Sunday, June 22, 2008

No time to read the guidelines?

As the editor of an ezine that publishes crime fiction, as well as the owner of a small-press publishing company, I'm constantly getting queries and submissions from people who would like to have their story or book published.

Of course, I WANT submissions!  I'm a publisher, after all.  There have been a couple of occasions when submissions were thin on the ground, and I despaired of having enough stories for an issue of the ezine.

But recently I received an email submission for the ezine from someone and I was puzzled.  The email had two flash pieces in it, both in a single attached document.  The writer had not included in the email:
  • a cover note of any kind
  • the author's name
  • the titles of the story
  • any prior publishing credits
  • any idea of what the stories were about
  • an indication of which issue the stories were for (as each issue is themed, I need to know this as it is not always obvious and it helps me to read with an eye toward the theme)
ALL those things are stated clearly in the Submission Guidelines, as being required for a submission. I read the stories anyway, as they were flash and therefore short.  They had absolutely no relevance to my ezine at all, much less to any theme.

So, I wrote back to the individual about the stories.  In my email, I asked if the writer had read the guidelines as to how to submit and what was required in the submission.  I also had the temerity to ask him if he had even read one issue of the ezine, to see what the contents are like.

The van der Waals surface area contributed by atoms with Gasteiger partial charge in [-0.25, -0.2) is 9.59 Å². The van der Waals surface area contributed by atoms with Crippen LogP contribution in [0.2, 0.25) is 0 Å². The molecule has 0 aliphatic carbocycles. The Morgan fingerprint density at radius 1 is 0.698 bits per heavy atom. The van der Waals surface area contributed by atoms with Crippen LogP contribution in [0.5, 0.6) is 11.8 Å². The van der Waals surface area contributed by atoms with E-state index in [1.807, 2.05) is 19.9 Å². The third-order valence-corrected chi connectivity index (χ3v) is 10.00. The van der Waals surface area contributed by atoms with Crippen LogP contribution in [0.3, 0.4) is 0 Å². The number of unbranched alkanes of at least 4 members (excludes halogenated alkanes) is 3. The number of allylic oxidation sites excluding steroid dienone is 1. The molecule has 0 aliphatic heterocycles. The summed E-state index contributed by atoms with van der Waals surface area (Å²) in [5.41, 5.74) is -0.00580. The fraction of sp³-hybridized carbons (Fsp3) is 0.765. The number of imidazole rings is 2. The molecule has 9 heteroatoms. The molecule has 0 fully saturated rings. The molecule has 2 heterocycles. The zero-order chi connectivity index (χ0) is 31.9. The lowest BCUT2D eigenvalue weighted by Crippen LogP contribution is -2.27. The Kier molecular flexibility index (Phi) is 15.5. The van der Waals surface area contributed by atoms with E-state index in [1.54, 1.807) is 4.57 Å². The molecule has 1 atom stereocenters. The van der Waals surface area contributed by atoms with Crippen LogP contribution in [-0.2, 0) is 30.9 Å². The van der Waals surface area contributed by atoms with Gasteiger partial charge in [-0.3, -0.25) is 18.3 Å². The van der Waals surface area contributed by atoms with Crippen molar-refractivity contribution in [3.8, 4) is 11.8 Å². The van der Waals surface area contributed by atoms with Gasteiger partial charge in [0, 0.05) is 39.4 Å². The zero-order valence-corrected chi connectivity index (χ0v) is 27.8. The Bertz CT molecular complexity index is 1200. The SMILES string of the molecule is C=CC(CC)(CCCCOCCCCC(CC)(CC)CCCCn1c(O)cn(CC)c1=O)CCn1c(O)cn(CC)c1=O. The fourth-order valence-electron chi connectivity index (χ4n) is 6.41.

Here is his unedited response: 

"Thanks for looking Tony, this is my first adventure into the world of flash fiction and such and I'm getting battered around a bit. It seems editors in fiction are a different breed. I run 4 publisher sites so I know some of what you go through. But working full time self employed, writing, publishing others doesn't allow for a word to word reading of all guidelines-if I did-I'd go broke since seldom do writers get paid."

Now, this individual claims to run four "publisher sites." What that means, I'm not sure, unless he has some sort of business where he publishes work for others, apparently non-fiction since we fiction editors "are a different breed." I wrote non-fiction for years, and you know, non-fiction editors want you to follow the guidelines, too. In fact, most are notably pickier than fiction editors!

But he doesn't want to read the guidelines and submit according to them. If he didn't have time to read the guidelines, I can almost guarantee that he didn't read any of the sample copies that are available. Of course, without reading the guidelines, his statement about writers seldom getting paid is sort of a self-fulfilling prophecy, isn't it?  I mean, if you submit and don't follow the guidelines, you probably won't get accepted and therefore won't get paid.

What makes people think that they can throw work out there into the world of editors, willy-nilly and without paying attention to guidelines, and survive as a writer? Sure, someone will accept the work on occasion, but isn't it much more intelligent and efficient to target things appropriately? Sure, you can cast your bread upon the waters. But you better be willing to waste a lot of loaves if you do it that way.

Honestly, it just seems stupid to do things the way this person did. If you disagree, please let me know! I'd love to hear about it.

1 comment:

Lynn T. said...

You are exactly right. It's a shame some people no longer take the time to make sure they do things correctly. I take things like that as an insult and that it seems your time is not worth as much as their's.